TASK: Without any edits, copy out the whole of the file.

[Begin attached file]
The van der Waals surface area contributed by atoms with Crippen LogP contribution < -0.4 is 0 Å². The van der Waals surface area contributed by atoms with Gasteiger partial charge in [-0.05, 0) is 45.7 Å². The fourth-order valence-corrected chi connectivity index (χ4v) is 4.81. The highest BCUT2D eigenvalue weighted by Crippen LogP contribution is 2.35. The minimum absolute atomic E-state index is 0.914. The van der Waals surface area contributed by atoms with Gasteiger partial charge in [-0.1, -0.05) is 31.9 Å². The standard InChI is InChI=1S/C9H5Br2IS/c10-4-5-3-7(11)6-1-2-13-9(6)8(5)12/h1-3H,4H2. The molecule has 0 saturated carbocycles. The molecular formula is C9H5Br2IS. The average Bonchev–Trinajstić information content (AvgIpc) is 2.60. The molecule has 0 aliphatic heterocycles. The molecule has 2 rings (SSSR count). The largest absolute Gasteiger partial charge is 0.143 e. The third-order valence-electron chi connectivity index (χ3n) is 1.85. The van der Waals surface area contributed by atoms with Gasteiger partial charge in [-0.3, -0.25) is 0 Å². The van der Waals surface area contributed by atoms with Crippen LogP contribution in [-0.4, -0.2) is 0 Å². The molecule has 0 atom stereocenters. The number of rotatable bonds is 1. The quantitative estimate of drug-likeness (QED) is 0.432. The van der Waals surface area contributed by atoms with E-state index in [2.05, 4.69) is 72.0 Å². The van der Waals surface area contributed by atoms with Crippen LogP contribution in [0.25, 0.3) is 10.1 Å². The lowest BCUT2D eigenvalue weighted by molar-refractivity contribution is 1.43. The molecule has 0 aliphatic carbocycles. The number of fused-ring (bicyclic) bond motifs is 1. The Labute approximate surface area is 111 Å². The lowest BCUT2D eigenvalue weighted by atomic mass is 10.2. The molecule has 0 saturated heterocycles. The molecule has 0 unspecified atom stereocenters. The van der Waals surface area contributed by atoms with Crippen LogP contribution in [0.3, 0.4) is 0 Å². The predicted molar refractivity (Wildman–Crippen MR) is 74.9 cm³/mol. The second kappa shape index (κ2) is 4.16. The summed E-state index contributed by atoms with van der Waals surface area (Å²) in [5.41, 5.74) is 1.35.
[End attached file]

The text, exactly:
The van der Waals surface area contributed by atoms with Crippen LogP contribution < -0.4 is 0 Å². The van der Waals surface area contributed by atoms with Gasteiger partial charge in [-0.05, 0) is 45.7 Å². The fourth-order valence-corrected chi connectivity index (χ4v) is 4.81. The highest BCUT2D eigenvalue weighted by Crippen LogP contribution is 2.35. The minimum absolute atomic E-state index is 0.914. The van der Waals surface area contributed by atoms with Gasteiger partial charge in [-0.1, -0.05) is 31.9 Å². The standard InChI is InChI=1S/C9H5Br2IS/c10-4-5-3-7(11)6-1-2-13-9(6)8(5)12/h1-3H,4H2. The molecule has 0 saturated carbocycles. The molecular formula is C9H5Br2IS. The average Bonchev–Trinajstić information content (AvgIpc) is 2.60. The molecule has 0 aliphatic heterocycles. The molecule has 2 rings (SSSR count). The largest absolute Gasteiger partial charge is 0.143 e. The third-order valence-electron chi connectivity index (χ3n) is 1.85. The van der Waals surface area contributed by atoms with Gasteiger partial charge in [-0.3, -0.25) is 0 Å². The van der Waals surface area contributed by atoms with Crippen LogP contribution in [-0.4, -0.2) is 0 Å². The molecule has 0 atom stereocenters. The number of rotatable bonds is 1. The quantitative estimate of drug-likeness (QED) is 0.432. The van der Waals surface area contributed by atoms with E-state index in [2.05, 4.69) is 72.0 Å². The van der Waals surface area contributed by atoms with Crippen LogP contribution in [0.25, 0.3) is 10.1 Å². The lowest BCUT2D eigenvalue weighted by molar-refractivity contribution is 1.43. The molecule has 0 aliphatic carbocycles. The number of fused-ring (bicyclic) bond motifs is 1. The Labute approximate surface area is 111 Å². The lowest BCUT2D eigenvalue weighted by atomic mass is 10.2. The molecule has 0 saturated heterocycles. The molecule has 0 unspecified atom stereocenters. The van der Waals surface area contributed by atoms with Crippen LogP contribution in [0.3, 0.4) is 0 Å². The predicted molar refractivity (Wildman–Crippen MR) is 74.9 cm³/mol. The second kappa shape index (κ2) is 4.16. The summed E-state index contributed by atoms with van der Waals surface area (Å²) in [5.41, 5.74) is 1.35.